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This article includes spoilers for both the movie and the comic book Kick-Ass.

The things that are supposed to set us off as a culture tend to change over time, and not always in a linear fashion. The 1930 film Morocco caused a culture-shattering sensation when star Marlene Dietrich strode onto a nightclub stage in a man’s suit, complete with top hat and pants – itself a major taboo at the time – then sauntered out into the audience to plant a mouth-to-mouth kiss on a female patron. Yeah, really. In 1930. See for yourself. Staged in the same manner today, the scene would still draw disapproving tongue-clucks from the back rows, but now they’d be objecting to the way Dietrich – and everyone else in the room – gleefully puffs away on their cigarettes.

Other things, though, are constants: No matter how tame or extreme movie violence has ever been, it’s always been too much for some people. Especially certain kinds of violence – or, rather, violence done by or to certain kinds of people. Violence against people perceived (fairly or not) as being less able to defend themselves – usually meaning women and children. Sometimes, you could maybe get away with one or the other. The Golden Age of Hollywood is littered with damsels in distress being thrown to and fro, and young boys have dished out and taken plenty of cinematic lumps over the years – 1944’s Tomorrow The World features a pre-teen Hitler Youth cadet who tries to murder his same-aged adopted cousin and pays for it with a righteously-violent beatdown at the hands of his American classmates.

But mixing both, as in violence involving female children? That’s almost always “too far,” and if it’s done at all it’s usually to take advantage of the assumed edginess of the material, a conceit that took its ultimate form in The Exorcist, where the premise of demonic possession allowed for the unleashing of taboo-horror incarnate: A little girl who endures (and delivers) horrible mutilation, curses like a sailor and at one point sexually mutilates herself with a Crucifix. (Speaking of things you couldn’t get away with in a modern movie…)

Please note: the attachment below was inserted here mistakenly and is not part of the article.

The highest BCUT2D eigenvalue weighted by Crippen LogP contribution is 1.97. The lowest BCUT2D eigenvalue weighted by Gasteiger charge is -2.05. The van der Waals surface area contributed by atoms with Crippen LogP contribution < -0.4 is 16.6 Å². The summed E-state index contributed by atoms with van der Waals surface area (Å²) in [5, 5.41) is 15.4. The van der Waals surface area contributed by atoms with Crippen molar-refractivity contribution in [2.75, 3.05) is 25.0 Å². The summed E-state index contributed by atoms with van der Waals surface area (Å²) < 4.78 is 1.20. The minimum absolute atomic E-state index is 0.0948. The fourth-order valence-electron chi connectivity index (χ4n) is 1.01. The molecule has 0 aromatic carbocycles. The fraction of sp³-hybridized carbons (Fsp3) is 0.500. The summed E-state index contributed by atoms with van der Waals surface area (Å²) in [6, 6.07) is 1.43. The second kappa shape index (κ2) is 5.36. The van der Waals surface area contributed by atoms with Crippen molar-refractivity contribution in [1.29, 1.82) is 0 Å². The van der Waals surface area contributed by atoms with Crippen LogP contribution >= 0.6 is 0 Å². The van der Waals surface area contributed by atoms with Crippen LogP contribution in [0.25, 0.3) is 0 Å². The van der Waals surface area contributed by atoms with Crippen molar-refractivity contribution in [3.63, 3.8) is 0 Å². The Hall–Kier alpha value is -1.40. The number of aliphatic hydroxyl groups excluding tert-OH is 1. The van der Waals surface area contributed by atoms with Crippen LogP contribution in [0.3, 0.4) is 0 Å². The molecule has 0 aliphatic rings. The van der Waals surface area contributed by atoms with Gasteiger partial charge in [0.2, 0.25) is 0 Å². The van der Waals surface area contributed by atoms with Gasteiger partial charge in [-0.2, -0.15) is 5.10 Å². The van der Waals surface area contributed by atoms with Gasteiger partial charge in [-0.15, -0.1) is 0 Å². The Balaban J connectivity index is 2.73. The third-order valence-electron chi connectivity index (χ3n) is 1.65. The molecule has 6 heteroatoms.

And there you have it: What’s the ultimate, consistent hot button taboo of movies? The mixing of violence and young women. Or, summarized in two words:

Hit. Girl.

The R-rated action-comedy Kick-Ass, – reviewed on Escape to The Movies last week – is about a teenage boy who tries to become a real-life superhero, which primarily earns him a succession of increasingly more savage beatings. But the star attraction has turned out to be one of the supporting players: Chloe Grace Mortez’s “Hit-Girl,” ostensibly a bubbly 11 year-old girl but actually a vastly more proficient real-life superhero, trained by her father “Big Daddy” (Nicolas Cage) in the arts of lethal combat to help him exact a personal vendetta against a vicious crimeboss.

Clad in a leather and kevlar costume, Manga-esque purple wig and omnipresent plaid skirt, Hit-Girl gets three of the film’s major action scenes more or less to herself, and all three turn on the same axis: A ridiculously well-armed little girl murdering whole teams of adult men with an arsenal of swords, knives and guns. She also gets almost as good as she gives: She’s shot point-blank in the chest at least three times, and when going up against an equally combat-proficient adult hand-to-hand in the climactic battle, she gets slammed around like a rag doll – with a brutal roundhouse to the face serving as one of the all-time most effective “by the way, the hero isn’t invincible” gut-punch moments I can remember.

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Oh, and she also swears. A lot. It’s as though someone started designing the character by compiling a checklist of “stuff involving young girls that will make people freak out” and going on from there. (Given that she owes her inception to superhero-shock specialist Mark Millar, that actually wouldn’t surprise me.)

In Millar’s original comic series, Hit-Girl is essentially a tragic figure: In that version, Big Daddy’s vengeance-seeking fallen cop origin is ultimately revealed (hey, I warned you right at the start) to be a lie – he’s just a comic-obsessed middle-aged loser who kidnapped his own daughter and fabricated their mission against the mob because he thought superheroism would be better than a boring normal life for her (the comic is essentially a mean-spirited satire of comic fandom, with the “real-life superheroes” as caricatures of various ages and levels of overly-devoted fandom.) “Rescuing” her – in a roundabout way – from that life is Kick-Ass’s sole act of real heroism.